In the summer heat, flies buzz in dazed loops, circling, searching for a pocket of relief never found. The shades are drawn, long stretches of manila that glow like bricks of gold under the relentless sunlight pounding through the windows. A man stands at the counter, waiting, looking through a thick pane of glass laying atop post cards from every place in the world one would rather be—Hello from the Grand Canyon, Christmas in Denmark, a bright red thong strolling along a white beach in Costa Rica. Again, he rings a tarnished bell, and the sound coming from it is flat, dull. Perhaps even the metal has succumb to the heat.
The space behind the counter remains empty. The wood-paneled door stays closed. Bob leans forward to sneak a peak at an old television monitoring two security cameras. One is fixed on the gasoline pumps, the black and white screen turning his silver coupe a dull gray. The other stares at an empty lot in back of the small building. Dying weeds lean and wilt. Dust lies in waiting, anxious for a breeze or trudging boots.
He leans back, rings the bell again and again, and sees a sticky note. It’s yellow color is faded and layered with dust. Failing adhesive struggles to keep it stuck to the wall. Scrawled across the paper is a single word: Tuesday.
Below the note, a light switch flipped off.
Bob looks around and waits. The air inside the old, neglected shop is heavy and stale. A confused fly buzzes by, buzzing left, buzzing right, questioning the meaning of life. His eyes land on the note and switch again. Tuesday stares back, and curiosity grips him. Bob searches, sees no one, and leans over the counter. Stretching, reaching, he flips the switch on.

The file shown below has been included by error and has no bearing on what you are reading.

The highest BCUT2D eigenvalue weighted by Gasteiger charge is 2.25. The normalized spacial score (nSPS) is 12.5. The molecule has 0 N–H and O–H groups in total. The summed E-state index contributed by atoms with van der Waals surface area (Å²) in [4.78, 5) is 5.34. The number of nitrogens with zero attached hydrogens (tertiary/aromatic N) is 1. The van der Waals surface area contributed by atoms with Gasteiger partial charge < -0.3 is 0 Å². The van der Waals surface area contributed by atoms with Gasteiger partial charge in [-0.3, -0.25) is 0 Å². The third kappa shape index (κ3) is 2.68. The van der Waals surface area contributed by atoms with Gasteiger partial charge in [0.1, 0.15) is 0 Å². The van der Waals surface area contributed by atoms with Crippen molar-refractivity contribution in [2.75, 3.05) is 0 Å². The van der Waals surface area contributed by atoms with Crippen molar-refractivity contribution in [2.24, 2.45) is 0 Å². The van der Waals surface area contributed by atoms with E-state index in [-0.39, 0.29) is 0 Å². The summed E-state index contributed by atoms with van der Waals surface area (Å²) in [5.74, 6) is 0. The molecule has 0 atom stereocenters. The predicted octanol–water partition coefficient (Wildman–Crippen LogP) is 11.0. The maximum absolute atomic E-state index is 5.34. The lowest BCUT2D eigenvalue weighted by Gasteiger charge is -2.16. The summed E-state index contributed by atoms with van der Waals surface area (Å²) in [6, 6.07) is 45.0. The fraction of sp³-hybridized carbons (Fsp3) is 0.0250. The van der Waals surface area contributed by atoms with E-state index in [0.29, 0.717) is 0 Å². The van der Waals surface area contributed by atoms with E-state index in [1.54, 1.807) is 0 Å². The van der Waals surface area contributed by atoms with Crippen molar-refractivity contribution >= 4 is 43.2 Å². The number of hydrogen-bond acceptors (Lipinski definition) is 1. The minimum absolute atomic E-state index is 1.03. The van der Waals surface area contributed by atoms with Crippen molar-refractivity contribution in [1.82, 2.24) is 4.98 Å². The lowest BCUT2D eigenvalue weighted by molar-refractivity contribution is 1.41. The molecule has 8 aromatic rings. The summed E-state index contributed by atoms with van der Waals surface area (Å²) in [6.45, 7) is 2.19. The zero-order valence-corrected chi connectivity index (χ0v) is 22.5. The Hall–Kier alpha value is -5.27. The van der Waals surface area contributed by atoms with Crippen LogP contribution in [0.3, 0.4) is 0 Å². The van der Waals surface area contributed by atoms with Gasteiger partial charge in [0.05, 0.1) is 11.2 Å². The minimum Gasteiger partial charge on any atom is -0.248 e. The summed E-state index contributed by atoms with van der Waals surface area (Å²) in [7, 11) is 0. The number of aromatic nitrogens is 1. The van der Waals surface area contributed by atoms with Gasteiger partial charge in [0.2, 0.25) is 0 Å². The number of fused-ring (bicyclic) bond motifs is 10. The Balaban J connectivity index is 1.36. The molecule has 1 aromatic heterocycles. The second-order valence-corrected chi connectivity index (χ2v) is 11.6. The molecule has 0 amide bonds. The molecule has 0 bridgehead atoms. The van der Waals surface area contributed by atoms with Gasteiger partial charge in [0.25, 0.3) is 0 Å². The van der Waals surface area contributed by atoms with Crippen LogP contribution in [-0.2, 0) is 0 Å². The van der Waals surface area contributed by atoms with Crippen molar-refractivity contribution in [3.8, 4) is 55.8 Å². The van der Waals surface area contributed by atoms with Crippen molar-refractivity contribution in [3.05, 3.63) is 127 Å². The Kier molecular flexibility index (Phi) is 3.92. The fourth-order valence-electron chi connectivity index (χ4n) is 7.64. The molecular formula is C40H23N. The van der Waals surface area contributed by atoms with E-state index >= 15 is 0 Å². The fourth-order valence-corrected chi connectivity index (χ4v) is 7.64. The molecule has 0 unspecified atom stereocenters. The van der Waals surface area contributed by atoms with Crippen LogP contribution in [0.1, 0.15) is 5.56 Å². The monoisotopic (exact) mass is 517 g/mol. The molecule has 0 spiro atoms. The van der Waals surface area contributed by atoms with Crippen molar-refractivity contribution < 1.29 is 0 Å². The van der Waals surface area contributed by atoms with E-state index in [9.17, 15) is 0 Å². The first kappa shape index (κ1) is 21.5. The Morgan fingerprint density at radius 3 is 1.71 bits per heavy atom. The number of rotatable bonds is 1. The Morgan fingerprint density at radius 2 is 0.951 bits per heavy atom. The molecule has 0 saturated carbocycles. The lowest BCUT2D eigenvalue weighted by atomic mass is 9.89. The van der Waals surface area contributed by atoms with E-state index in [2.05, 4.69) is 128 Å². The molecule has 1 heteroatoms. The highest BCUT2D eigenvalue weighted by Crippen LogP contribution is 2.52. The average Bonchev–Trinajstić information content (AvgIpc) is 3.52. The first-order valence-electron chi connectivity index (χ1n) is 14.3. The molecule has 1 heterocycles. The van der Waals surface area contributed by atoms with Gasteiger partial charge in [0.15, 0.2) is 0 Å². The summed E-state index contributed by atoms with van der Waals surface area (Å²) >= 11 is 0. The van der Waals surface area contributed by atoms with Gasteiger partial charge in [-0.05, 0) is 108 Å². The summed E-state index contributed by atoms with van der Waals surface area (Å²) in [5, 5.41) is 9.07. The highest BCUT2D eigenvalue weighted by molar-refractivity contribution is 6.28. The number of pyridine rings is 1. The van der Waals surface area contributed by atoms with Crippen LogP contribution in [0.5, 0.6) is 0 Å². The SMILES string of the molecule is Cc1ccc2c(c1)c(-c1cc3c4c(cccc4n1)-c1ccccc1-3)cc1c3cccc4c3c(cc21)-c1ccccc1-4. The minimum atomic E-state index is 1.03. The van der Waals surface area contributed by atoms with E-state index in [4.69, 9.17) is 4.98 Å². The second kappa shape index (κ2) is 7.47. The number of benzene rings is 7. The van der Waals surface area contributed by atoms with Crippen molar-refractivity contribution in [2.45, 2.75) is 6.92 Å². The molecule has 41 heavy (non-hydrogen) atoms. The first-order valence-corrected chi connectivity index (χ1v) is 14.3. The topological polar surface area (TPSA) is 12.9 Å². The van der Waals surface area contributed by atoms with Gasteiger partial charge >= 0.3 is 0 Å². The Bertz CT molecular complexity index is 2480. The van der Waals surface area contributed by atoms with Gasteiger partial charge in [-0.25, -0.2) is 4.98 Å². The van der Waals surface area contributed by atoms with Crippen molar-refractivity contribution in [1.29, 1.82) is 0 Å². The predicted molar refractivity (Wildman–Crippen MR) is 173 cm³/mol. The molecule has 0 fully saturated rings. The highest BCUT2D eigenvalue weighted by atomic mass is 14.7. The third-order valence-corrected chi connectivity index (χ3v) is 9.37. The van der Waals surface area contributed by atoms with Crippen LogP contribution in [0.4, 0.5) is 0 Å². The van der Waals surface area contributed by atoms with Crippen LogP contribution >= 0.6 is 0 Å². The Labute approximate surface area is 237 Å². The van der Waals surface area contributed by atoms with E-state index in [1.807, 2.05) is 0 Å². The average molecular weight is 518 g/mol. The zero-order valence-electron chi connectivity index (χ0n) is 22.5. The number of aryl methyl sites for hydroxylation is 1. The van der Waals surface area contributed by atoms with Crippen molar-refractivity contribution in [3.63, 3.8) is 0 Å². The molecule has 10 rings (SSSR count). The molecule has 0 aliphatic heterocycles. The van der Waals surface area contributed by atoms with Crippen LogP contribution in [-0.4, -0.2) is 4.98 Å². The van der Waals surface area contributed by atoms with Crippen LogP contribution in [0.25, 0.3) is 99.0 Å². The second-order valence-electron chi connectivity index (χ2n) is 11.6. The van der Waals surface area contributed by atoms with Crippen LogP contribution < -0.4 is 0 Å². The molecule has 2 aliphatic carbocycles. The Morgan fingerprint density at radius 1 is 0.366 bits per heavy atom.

It clicks up.
A humming passes through the walls, low and distant. Somewhere nearby, a door opens with a thump. Bob looks to the cameras again, hoping for a glimpse of what could be. His car waits, gas nozzle dipped into the tank but not pumping. The back lot remains empty, the dust still waiting.
Then she’s there, stepping through the small shop like a ghost thrust back into the land of the living, awkward and confused. Her plastic hands articulate. Her legs, metal rods with humming servos and tiny hydraulics, thump-thump across the worn linoleum. The lenses set within her eye-sockets adjust and focus with subtle clicks. The robot stomps through the small shop quickly and exits, the small doorbell clanging with her passing.
With his mouth hanging open, Bob stands and blinks. He looks at the security monitor and sees the robot approach his car, test the nozzle, and turn to the pump. He watches in amazement as the robot begins servicing his vehicle.
“The hell!” shouts a voice as the door behind the counter slides open. A middle-aged man appears with sandbags under his eyes and confusion on his face. “What’d you do!?”
“The pump,” Bob says, struggling with the words, his eyes locked on the aged television. “I needed gas.”
“No shit,” says the man. “Didn’t you see the sign? We’re closed!”
Bob shakes his head and moves his lips, but no words follow. Outside, the robot checks his tires, cleans his windshield. “That’s amazing,” he finally says in an astonished whisper. “Do you call that Tuesday?”
“No, numbnuts,” the man behind the counter says. “I call it trespassing. Now get the hell outta my shop!”
Seeing the robot diligently remove the tiny spots from his windshield, Bob nods. “Yeah, sure.”
Seeing his words unheard, the man glares. “Did you hear me!?”
Bobs nods again.
“That’s it,” says the man. He leans down and speaks into a microphone behind the counter. “Tuesday, perform operation Scratching Post!”
“Scratching Post?” Bob asks.
The man smiles and mimics a cat clawing at invisible furniture. Bob looks to the screen and sees Tuesday pause in her windshield cleaning, re-orientate, and then drag metal fingers along the side of his car. On the monitor, the deep gouges in the metal appear as white lines. From the windows, slipping in through the manila shades shining like gold, he hears the shrill shrieking of metal on metal.
“Helluva Tuesday,” Bob says.